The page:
Performance Management Company Blog

Ideas on People and Performance, Team Building, Motivation and Innovation

Tag: LEGO and team motivation to improve

Leadership Secrets and Teamwork

Dan Rockwell’s blog, Leadership Freak, is excellent. He offers up a very wide variety of actionable ideas on so many subjects. His blog today pushed me to share his key points and add a few of my own when it comes to leadership and interacting with teams. We can do so much more.

Read his blog for the expansion of his key points, but here they are as bullets:

  1. Offer solutions, but always begin with problems
  2. Forget perfection
  3. Learn while you take action
  4. Focus on getting people in the right roles
  5. Build energizing environments
  6. Embrace forward facing contrarians
  7. Results don’t define you

When reading through his explanation, my mind was operating within the framework of my actionable view of the world. Here is my view of the generality of how things really work in most organizations:

Square Wheels LEGO image of how things work in organizations

Take a second and think about this illustration…

It’s been my experience that things seldom work smoothly and that the people do not work exceptionally well with each other between the front and back of the wagon or from the viewpoint of there being multiple teams. In my view of things, leadership is often isolated from the hands-on reality of the people at the back of the wagon, thus it is critical that leadership do more asking and listening than offering suggestions or simply accepting that things are working okay. There is a great deal of research that suggests that many people are not involved or engaged and that their bosses are not asking for their ideas for workplace improvement.

Dan’s thoughts are right about perfection (#2) — I think about it this way:

  • A desk is a dangerous place from which to view the world. (John LeCarre)
  • The Round Wheels of today are the Square Wheels of tomorrow.
  • What we need is Continuous Continuous Improvement!
    (from the Department of Redundancy Department)

Peter Senge long ago wrote about the idea of a Learning Organization. Heck, I even read that whole book. And I think that, for the most part, the world is still looking for one of them. Most organizations do not come close to being focused on learning and teamwork and learning. Most organizations do NOT take the time to step back and look at issues or for possibilities. That kind of problem-solving teamwork is often seen in various “team bonding” kinds of challenges but not often rolled into the workplace.

For me, workplace reality should occasionally look more like this:

Square Wheels LEGO Poster on team perspective

What we also need to encourage are those individuals who step up and challenge the conformity and stale thinking of the group. Sometimes, these people can play the role of Devil’s Advocate, which can be politically difficult unless it is seen as useful (and which is sometimes actually taught in leadership training programs since it enhances problem solving and optimal solutions). The key, as Dan states in #6, if that this is forward looking and not just critical of things.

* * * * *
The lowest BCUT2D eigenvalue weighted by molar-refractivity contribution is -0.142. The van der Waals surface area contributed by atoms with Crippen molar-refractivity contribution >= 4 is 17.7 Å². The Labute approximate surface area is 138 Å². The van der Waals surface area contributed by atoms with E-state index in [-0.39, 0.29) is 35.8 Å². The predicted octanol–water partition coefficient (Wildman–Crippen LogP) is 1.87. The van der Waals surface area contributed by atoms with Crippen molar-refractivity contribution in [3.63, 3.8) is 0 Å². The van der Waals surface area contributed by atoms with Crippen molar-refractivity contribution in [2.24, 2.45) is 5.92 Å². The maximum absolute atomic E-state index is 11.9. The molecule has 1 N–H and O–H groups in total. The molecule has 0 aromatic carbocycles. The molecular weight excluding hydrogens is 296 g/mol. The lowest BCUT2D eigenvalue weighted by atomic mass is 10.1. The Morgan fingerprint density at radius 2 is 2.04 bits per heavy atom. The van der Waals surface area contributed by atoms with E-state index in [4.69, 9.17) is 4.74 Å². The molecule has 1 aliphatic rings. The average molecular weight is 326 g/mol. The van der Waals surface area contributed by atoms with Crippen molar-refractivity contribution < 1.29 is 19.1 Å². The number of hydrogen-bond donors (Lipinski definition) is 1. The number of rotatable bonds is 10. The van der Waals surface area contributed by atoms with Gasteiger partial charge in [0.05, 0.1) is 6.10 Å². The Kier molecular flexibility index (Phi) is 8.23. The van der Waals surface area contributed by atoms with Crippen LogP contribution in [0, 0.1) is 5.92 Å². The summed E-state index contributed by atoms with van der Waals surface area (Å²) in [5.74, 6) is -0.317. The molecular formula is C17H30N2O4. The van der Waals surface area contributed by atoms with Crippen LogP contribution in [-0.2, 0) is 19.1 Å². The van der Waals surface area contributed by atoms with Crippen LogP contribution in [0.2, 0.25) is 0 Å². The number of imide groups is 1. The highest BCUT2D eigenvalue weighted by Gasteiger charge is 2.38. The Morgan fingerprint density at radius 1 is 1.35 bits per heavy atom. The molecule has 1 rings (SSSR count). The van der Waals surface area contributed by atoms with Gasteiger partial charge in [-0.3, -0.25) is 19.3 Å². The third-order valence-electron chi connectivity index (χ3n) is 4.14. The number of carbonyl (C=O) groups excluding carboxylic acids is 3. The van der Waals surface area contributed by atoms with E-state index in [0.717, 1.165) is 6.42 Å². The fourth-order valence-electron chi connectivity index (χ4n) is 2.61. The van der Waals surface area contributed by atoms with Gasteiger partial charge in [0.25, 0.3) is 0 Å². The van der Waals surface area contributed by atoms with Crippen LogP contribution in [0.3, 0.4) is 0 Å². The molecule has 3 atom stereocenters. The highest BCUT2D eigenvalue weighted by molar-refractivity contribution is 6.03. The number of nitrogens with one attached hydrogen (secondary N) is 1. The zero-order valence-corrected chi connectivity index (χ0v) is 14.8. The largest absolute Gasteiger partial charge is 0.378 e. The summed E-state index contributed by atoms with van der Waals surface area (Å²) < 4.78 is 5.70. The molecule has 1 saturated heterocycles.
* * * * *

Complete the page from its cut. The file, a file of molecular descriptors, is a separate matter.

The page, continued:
I see it thusly:Square Wheels LEGO image of devil's advocate

Someone needs to step up and challenge ideas, otherwise the tendency is to keep doing the same thing while expecting improved results. Muscle building (also know as training) will improve efficiencies, but only by a percent or two. What is needed is innovation and new ideas. Plus, those ideas generate a sense of teamwork, peer pressure for success, and an increased likelihood of generating that continuous continuous improvement I mentioned earlier. This is that positive, energizing of the environment that Dan refers to in #5.

Square Wheels LEGO team celebration poster

There are lots of things we choose to do as managers and leaders and most of them work okay. But there are also a lot of other things we can do to make even more contributions to our people and to our organizations.

So, Step back from your wagons and have a chat with your people about these things,

For the FUN of It!

Dr. Scott SimmermanDr. Scott Simmerman is a designer of team building games and organization improvement tools. Managing Partner of Performance Management Company since 1984, he is an experienced presenter and consultant.

 
Connect with Scott on Google+ – you can reach Scott at scott@squarewheels.com

Follow Scott’s posts on Pinterest: pinterest.com/scottsimmerman/
Scott’s quips and quotes on Poems on The Workplace is here.

Square Wheels are a trademark of Performance Management Company
LEGO® is a trademark of The LEGO Group

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Some New Thoughts on Trust and Devils Advocate

My plans are to develop a solid whitepaper on the benefits of challenging existing assumptions and challenging status quo, with the goal of finding solid ideas that merit implementation or to identify issues in generating innovation and process improvement. There is a LOT of data and a LOT of success stories around all this that I want to elaborate on and share.

So, the note-taking and quote-taking continue and I am waiting for the brain to say, “You got it, now go!” So far, no such auditory trigger has been pulled. So I muddle with the meddling. And I wanted to get something up on this useful topic.

What I AM doing is continuing the framing of the issue. I must keep the framework and tools really simple, because lots of data also suggest that supervisors and managers are way overloaded and functionally unable to add much new to their plate of responsibilities.

My thought is that facilitating this process with the Square Wheels tools makes really good sense, since the approach really does not require any significant facilitation skills training or other costly roadblocks. If the manager wants to do things, they can simply choose to do them.